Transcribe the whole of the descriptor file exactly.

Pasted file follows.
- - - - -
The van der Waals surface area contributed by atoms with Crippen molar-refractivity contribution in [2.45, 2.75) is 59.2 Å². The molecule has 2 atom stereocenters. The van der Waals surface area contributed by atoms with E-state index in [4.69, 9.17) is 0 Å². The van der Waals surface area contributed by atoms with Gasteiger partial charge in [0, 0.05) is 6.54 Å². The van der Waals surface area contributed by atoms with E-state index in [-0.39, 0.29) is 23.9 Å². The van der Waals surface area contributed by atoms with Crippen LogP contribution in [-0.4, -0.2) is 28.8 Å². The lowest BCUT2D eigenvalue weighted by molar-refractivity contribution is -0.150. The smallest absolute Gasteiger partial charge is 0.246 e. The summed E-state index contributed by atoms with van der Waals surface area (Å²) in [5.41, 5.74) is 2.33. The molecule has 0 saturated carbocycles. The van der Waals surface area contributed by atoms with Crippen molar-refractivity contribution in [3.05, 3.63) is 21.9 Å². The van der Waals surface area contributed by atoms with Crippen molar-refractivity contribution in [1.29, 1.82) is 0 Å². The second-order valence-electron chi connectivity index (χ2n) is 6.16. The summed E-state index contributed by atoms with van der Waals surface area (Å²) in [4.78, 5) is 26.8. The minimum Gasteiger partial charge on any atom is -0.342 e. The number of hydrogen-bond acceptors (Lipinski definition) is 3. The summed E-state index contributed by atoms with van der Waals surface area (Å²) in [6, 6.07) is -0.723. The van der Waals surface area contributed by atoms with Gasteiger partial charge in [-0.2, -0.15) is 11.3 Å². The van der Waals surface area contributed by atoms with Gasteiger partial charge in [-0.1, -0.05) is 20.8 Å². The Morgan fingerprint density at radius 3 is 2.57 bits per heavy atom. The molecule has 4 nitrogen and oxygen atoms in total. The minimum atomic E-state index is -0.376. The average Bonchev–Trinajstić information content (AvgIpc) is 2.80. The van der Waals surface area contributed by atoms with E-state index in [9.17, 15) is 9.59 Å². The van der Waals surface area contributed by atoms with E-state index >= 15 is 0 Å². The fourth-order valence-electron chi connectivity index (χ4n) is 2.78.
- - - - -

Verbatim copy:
The van der Waals surface area contributed by atoms with Crippen molar-refractivity contribution in [2.45, 2.75) is 59.2 Å². The molecule has 2 atom stereocenters. The van der Waals surface area contributed by atoms with E-state index in [4.69, 9.17) is 0 Å². The van der Waals surface area contributed by atoms with Gasteiger partial charge in [0, 0.05) is 6.54 Å². The van der Waals surface area contributed by atoms with E-state index in [-0.39, 0.29) is 23.9 Å². The van der Waals surface area contributed by atoms with Crippen LogP contribution in [-0.4, -0.2) is 28.8 Å². The lowest BCUT2D eigenvalue weighted by molar-refractivity contribution is -0.150. The smallest absolute Gasteiger partial charge is 0.246 e. The summed E-state index contributed by atoms with van der Waals surface area (Å²) in [5.41, 5.74) is 2.33. The molecule has 0 saturated carbocycles. The van der Waals surface area contributed by atoms with Crippen molar-refractivity contribution in [3.05, 3.63) is 21.9 Å². The van der Waals surface area contributed by atoms with Crippen molar-refractivity contribution in [1.29, 1.82) is 0 Å². The second-order valence-electron chi connectivity index (χ2n) is 6.16. The summed E-state index contributed by atoms with van der Waals surface area (Å²) in [4.78, 5) is 26.8. The minimum Gasteiger partial charge on any atom is -0.342 e. The number of hydrogen-bond acceptors (Lipinski definition) is 3. The summed E-state index contributed by atoms with van der Waals surface area (Å²) in [6, 6.07) is -0.723. The van der Waals surface area contributed by atoms with Gasteiger partial charge in [-0.2, -0.15) is 11.3 Å². The van der Waals surface area contributed by atoms with Gasteiger partial charge in [-0.1, -0.05) is 20.8 Å². The Morgan fingerprint density at radius 3 is 2.57 bits per heavy atom. The molecule has 4 nitrogen and oxygen atoms in total. The minimum atomic E-state index is -0.376. The average Bonchev–Trinajstić information content (AvgIpc) is 2.80. The van der Waals surface area contributed by atoms with E-state index in [9.17, 15) is 9.59 Å². The van der Waals surface area contributed by atoms with E-state index >= 15 is 0 Å². The fourth-order valence-electron chi connectivity index (χ4n) is 2.78.